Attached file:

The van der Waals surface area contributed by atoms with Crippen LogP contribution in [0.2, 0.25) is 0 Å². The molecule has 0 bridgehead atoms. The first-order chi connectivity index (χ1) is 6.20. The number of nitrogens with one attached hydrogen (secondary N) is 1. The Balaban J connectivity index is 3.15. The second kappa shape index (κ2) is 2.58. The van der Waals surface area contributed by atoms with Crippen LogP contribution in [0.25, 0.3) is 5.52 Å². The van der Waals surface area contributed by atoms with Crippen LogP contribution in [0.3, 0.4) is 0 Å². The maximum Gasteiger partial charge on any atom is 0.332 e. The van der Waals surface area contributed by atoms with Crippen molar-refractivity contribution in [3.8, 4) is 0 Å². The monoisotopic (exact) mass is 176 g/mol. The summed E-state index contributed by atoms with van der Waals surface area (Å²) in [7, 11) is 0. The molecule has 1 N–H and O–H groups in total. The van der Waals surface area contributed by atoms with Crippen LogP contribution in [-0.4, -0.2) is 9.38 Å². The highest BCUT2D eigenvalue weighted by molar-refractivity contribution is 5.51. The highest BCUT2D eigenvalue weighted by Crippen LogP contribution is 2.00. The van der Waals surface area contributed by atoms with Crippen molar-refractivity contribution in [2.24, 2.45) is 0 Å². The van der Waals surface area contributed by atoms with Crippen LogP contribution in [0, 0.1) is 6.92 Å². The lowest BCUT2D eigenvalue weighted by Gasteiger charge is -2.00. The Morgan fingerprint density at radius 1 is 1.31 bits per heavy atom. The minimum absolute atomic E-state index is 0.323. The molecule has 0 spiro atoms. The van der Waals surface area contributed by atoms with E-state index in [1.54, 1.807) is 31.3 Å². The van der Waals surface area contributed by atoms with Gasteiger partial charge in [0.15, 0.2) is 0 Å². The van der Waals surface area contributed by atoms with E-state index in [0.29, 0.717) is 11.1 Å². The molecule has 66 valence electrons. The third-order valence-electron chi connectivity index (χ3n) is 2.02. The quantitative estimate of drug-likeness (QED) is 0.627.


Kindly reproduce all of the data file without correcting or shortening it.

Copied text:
The van der Waals surface area contributed by atoms with Crippen LogP contribution in [0.2, 0.25) is 0 Å². The molecule has 0 bridgehead atoms. The first-order chi connectivity index (χ1) is 6.20. The number of nitrogens with one attached hydrogen (secondary N) is 1. The Balaban J connectivity index is 3.15. The second kappa shape index (κ2) is 2.58. The van der Waals surface area contributed by atoms with Crippen LogP contribution in [0.25, 0.3) is 5.52 Å². The van der Waals surface area contributed by atoms with Crippen LogP contribution in [0.3, 0.4) is 0 Å². The maximum Gasteiger partial charge on any atom is 0.332 e. The van der Waals surface area contributed by atoms with Crippen molar-refractivity contribution in [3.8, 4) is 0 Å². The monoisotopic (exact) mass is 176 g/mol. The summed E-state index contributed by atoms with van der Waals surface area (Å²) in [7, 11) is 0. The molecule has 1 N–H and O–H groups in total. The van der Waals surface area contributed by atoms with Crippen LogP contribution in [-0.4, -0.2) is 9.38 Å². The highest BCUT2D eigenvalue weighted by molar-refractivity contribution is 5.51. The highest BCUT2D eigenvalue weighted by Crippen LogP contribution is 2.00. The van der Waals surface area contributed by atoms with Crippen molar-refractivity contribution in [2.24, 2.45) is 0 Å². The van der Waals surface area contributed by atoms with Crippen LogP contribution in [0, 0.1) is 6.92 Å². The lowest BCUT2D eigenvalue weighted by Gasteiger charge is -2.00. The Morgan fingerprint density at radius 1 is 1.31 bits per heavy atom. The minimum absolute atomic E-state index is 0.323. The molecule has 0 spiro atoms. The van der Waals surface area contributed by atoms with E-state index in [1.54, 1.807) is 31.3 Å². The van der Waals surface area contributed by atoms with Gasteiger partial charge in [0.15, 0.2) is 0 Å². The van der Waals surface area contributed by atoms with E-state index in [0.29, 0.717) is 11.1 Å². The molecule has 66 valence electrons. The third-order valence-electron chi connectivity index (χ3n) is 2.02. The quantitative estimate of drug-likeness (QED) is 0.627.